From 2023 most subjects will be taught on campus only with flexible options limited to a select number of postgraduate programs and individual subjects.
To learn more, visit COVID-19 course and subject delivery.
Summer Term - Dual-Delivery
|Fees||Look up fees|
This is a studio-based elective subject that enables students to develop an advanced planting design methodology. Plant characteristics are examined as a material for their uses and effects as an integral component of landscape architecture design. A site-specific design response is formed by addressing environmental, social, cultural and ecological criteria. Strategic approaches are explored through a series of lectures, practice-based case studies, and workshops. A field trip and site visits are included to promote critical reflection and evaluation of planting in built and natural landscapes. Design exercises are staged to develop a whole life-cycle approach to the planting design process, included: collection and exchange of information; development of a plant selection matrix; generation and testing of concepts; production of a detail design proposition; and, devising feedbacking mechanisms. The subject aims to provide students with skills and appreciation for ongoing learning and working with plants as a lively, evolving material in landscape architecture design practice.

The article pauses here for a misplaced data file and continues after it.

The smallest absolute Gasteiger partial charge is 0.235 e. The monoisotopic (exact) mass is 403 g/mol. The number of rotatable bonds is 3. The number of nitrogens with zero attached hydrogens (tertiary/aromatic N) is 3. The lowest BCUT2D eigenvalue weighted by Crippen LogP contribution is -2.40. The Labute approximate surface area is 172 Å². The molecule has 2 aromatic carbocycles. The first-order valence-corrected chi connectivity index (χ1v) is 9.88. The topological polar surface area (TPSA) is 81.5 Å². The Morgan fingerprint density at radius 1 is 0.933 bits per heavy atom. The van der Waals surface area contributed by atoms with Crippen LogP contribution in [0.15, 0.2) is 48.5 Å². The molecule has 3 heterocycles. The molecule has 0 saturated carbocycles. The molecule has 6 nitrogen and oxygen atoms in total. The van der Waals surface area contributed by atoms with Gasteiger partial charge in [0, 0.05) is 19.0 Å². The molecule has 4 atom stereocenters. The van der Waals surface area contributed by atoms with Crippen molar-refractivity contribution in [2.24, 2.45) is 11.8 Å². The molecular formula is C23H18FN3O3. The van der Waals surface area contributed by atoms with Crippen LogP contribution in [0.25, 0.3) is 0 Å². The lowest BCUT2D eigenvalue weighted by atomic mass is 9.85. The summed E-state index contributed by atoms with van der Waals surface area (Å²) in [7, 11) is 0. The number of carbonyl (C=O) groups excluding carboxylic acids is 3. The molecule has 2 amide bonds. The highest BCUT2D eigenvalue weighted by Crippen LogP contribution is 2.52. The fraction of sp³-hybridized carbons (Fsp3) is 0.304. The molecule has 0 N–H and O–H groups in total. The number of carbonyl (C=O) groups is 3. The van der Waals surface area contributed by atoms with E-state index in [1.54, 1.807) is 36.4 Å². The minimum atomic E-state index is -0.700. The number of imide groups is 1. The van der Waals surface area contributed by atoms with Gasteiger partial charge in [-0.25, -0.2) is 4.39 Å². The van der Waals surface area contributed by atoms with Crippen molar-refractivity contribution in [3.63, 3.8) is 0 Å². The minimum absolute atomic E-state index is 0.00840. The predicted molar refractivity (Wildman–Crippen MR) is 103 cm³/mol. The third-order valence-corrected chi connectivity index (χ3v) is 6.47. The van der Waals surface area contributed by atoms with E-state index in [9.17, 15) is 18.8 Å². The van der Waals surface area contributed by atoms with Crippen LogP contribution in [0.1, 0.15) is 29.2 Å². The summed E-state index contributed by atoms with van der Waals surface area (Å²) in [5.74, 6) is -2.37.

This subject may have a full day field trip.
This subject will involve the following software: Adobe Creative Suite, Autodesk 3DS Max, Rhinoceros, SketchUp, Makerbot Print. Details of software availability and pricing are captured at https://msd.unimelb.edu.au/graduate-research/resources/it-support#software
Intended learning outcomes
Having completed this subject it is expected that the student be able to:
- Engage with plants as a material for exploring design effects and uses in landscape architecture design.
- Analyse environmental, social, cultural and ecological factors for site-specific design responses.
- Explore performative techniques in generating, testing and evolving the role of plants as design elements.
- Develop a whole life-cycle approach to building and sharing knowledge about plants as living systems in landscape architecture practice.
- Expand critical perspectives by examining plant performance in contemporary landscapes.
- Information gathering, exchanging and critical synthesis
- Accurate use of technical horticultural and design terminology
- Ability to analyse multiple site aspects of landscape contexts towards formulating design schemes
- Creative response and effective written, verbal and visual techniques for communication of complex ideas
- Application of graphic techniques encompassing data collection, mapping, diagrams and digital models to analyse, design and communicate
- Application of theories or design approaches to critically reflecting design drivers
Last updated: 12 August 2022